In 2021, when almost the entire U.S. team—players, caddies, and captains—took a trip to Whistling Straits a few weeks before the Ryder Cup (only Brooks Koepka, nursing a wrist injury, missed out), the captains were asked to describe the purpose of that trip.

“They had us over a barrel in Paris because we didn’t have enough practice rounds,” Davis Love III, a vice captain, said at the time. “The other team knew the golf course way better… it’s important for us to gather local knowledge and pass it on to the guys who don’t have the intimate knowledge as guys like DJ.”

Added captain Steve Stricker, “My message from Day 1 has been to try and out-prepare the European team, and for me it’s been that way throughout my career, just trying to prepare the best as I can going into events. So, let’s get in as much practice as we can here, maybe take a little bit of the stress of Ryder Cup week off our plates by getting our work done now … and get some rest that week.”

The U.S. won that Ryder Cup in a blowout, and whether the team trip made much of a difference is a matter of debate. What’s not up for debate is how important they thought it was, both for course knowledge and team bonding, and this year’s U.S. captain Zach Johnson—flanked by Love, Stricker, and many of the same players from Whistling Straits—carried that belief forward. At his introductory press conference in February 2022, he was already talking about the possibility of getting the team to Marco Simone outside of Rome ahead of the Ryder Cup, Sept. 29-Oct. 1.

“Steve did a great job of that. He made it a priority,” Johnson said. “Some of those young guys had not seen it. What he did was make it a priority to get the team there, prior, and made that an emphasis.

“This is not Wisconsin, clearly. It’s not an ideal situation, and it’s something we’ve talked about and will continue to talk about and hopefully find a way to do that. It’s not going to be easy but we’re looking into it. That would be the most ideal, just to get everybody’s on site prior.”

Johnson continued to emphasize the point in the smaller media huddle after the press conference ended, and now, more than a year and a half later, he made good on his wish. This past weekend, nine members of the team—all but Jordan Spieth, who missed it for the impending birth of his child, and Xander Schauffele and Patrick Cantlay, who missed for personal reasons—traveled together to Rome with the captains to play the course and have some private moments as a group before the chaos of the Cup.

There were some hilarious moments that came from the gathering, including Scottie Scheffler dancing all over Justin Thomas’ college football grief, Jim Furyk bringing back the Brookline shirt at the team dinner, and the sheer size of Stewart Cink’s calves, but the bigger picture is that this was a critical strategic trip for the Americans.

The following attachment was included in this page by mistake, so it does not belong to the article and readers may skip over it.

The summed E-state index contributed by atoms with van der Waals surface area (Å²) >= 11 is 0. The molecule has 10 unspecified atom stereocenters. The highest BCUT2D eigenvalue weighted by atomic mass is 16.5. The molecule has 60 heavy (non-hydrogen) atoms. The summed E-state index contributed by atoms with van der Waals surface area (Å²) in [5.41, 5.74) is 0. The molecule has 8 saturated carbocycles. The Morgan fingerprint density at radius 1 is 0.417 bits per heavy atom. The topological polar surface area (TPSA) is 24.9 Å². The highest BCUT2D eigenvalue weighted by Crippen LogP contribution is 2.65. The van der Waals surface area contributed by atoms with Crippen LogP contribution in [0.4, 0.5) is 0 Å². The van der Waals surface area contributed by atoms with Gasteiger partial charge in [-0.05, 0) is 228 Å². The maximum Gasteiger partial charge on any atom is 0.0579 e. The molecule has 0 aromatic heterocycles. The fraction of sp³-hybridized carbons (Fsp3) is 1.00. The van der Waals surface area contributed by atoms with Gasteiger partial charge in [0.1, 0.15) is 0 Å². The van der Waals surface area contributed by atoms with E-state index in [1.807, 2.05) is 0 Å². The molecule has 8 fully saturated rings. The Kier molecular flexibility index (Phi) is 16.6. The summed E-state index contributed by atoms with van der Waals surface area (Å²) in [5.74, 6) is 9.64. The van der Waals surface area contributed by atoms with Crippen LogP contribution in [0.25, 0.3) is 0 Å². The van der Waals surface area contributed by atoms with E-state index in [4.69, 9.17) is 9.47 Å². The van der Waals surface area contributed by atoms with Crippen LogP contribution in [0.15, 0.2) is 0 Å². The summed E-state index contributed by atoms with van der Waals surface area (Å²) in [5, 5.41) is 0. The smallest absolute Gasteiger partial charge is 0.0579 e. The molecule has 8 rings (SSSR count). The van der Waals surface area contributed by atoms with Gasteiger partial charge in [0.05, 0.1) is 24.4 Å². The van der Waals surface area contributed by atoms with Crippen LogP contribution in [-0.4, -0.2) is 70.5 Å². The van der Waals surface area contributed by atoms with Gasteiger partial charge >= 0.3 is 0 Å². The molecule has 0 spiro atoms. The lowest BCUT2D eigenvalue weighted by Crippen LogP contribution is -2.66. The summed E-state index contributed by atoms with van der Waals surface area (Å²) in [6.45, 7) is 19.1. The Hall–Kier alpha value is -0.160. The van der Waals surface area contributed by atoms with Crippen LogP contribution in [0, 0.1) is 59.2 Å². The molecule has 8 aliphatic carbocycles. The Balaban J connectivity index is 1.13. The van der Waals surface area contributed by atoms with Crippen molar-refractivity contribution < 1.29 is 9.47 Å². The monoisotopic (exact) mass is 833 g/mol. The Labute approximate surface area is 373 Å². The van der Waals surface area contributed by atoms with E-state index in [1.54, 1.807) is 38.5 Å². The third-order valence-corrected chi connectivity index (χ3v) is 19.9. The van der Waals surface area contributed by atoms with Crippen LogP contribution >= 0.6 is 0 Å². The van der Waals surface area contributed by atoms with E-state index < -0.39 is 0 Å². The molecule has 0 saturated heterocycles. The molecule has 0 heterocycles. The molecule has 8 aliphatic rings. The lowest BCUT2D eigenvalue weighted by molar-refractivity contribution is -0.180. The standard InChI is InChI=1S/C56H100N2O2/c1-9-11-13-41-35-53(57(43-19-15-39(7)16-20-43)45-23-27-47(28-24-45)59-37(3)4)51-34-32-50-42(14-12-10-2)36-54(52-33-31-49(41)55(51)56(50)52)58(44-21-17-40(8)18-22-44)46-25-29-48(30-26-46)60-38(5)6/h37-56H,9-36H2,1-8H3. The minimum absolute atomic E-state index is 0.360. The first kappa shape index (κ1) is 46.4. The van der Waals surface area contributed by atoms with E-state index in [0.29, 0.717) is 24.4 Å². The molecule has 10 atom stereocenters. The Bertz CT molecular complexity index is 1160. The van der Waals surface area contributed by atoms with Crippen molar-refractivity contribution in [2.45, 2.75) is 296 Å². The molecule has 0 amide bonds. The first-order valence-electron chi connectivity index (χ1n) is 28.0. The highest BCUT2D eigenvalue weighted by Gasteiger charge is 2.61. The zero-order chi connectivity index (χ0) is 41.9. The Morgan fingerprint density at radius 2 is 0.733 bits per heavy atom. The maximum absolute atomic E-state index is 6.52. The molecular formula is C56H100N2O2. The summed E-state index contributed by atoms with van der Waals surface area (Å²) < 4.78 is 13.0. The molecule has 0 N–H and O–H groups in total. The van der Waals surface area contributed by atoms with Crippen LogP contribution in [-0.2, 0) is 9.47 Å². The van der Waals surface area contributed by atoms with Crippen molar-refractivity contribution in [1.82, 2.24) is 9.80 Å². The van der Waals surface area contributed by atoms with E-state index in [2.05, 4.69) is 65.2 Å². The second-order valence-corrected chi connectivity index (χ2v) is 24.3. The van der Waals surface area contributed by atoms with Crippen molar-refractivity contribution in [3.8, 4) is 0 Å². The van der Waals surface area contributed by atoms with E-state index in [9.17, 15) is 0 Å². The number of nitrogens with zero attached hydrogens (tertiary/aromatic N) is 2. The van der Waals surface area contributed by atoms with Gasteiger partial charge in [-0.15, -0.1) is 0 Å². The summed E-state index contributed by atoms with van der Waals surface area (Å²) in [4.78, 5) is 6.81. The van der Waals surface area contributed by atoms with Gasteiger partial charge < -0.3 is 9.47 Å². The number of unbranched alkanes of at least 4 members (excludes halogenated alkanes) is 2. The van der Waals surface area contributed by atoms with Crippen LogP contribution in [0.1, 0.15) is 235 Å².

Among the tangibles they discovered—that the rough is growing in thick, which is purportedly what Euro captain Luke Donald desires.

“The common sentiments that I heard on the golf course was they really liked it, which is awesome,” Johnson told the Associated Press. “And I knew they would because Marco Simone is very, very good. The rough was very thick. That was the other nugget that we talked about a lot.

“The putting greens were very good, very true, very nice,” he continued. “The fairways were awesome. It’s a great test and it’s a really, really good match play golf course. So the guys are excited about the competition.”

As much as visiting Whistling Straits ahead of the last Cup may have helped, the importance is heightened in a European year. It’s been three decades since the U.S. managed to win away from home, and while the new era established by the post-Gleneagles task force has been successful by almost any measure, Paris in 2018—where the Europeans won 17½-10½— showed that without on-site preparation, no amount of firepower or careful planning can hold off the tide of home- course advantage. This year, the Europeans are hosting on a layout they’ve played four times in the DP World Tour’s Italian Open. The Americans were caught without experience at Le Golf National, but a hallmark of the modern U.S. Ryder Cup leadership system is that mistakes like these double as learning opportunities.

Stricker made sure he wouldn’t get fooled again in Whistling Straits, and despite the logistical difficulties, Johnson pulled it off as well as he could in Italy. Now, the players know the course better—and maybe even each other—than they did before and have stolen a little of the overwhelming element of surprise that Europe has used to its advantage so effectively over the decades. The task of actually winning remains hard, but with margins this small, every little bit makes a difference.

The USA needs 14 points over three days at Marco Simone to retain the cup, and they just made their job a lot easier.

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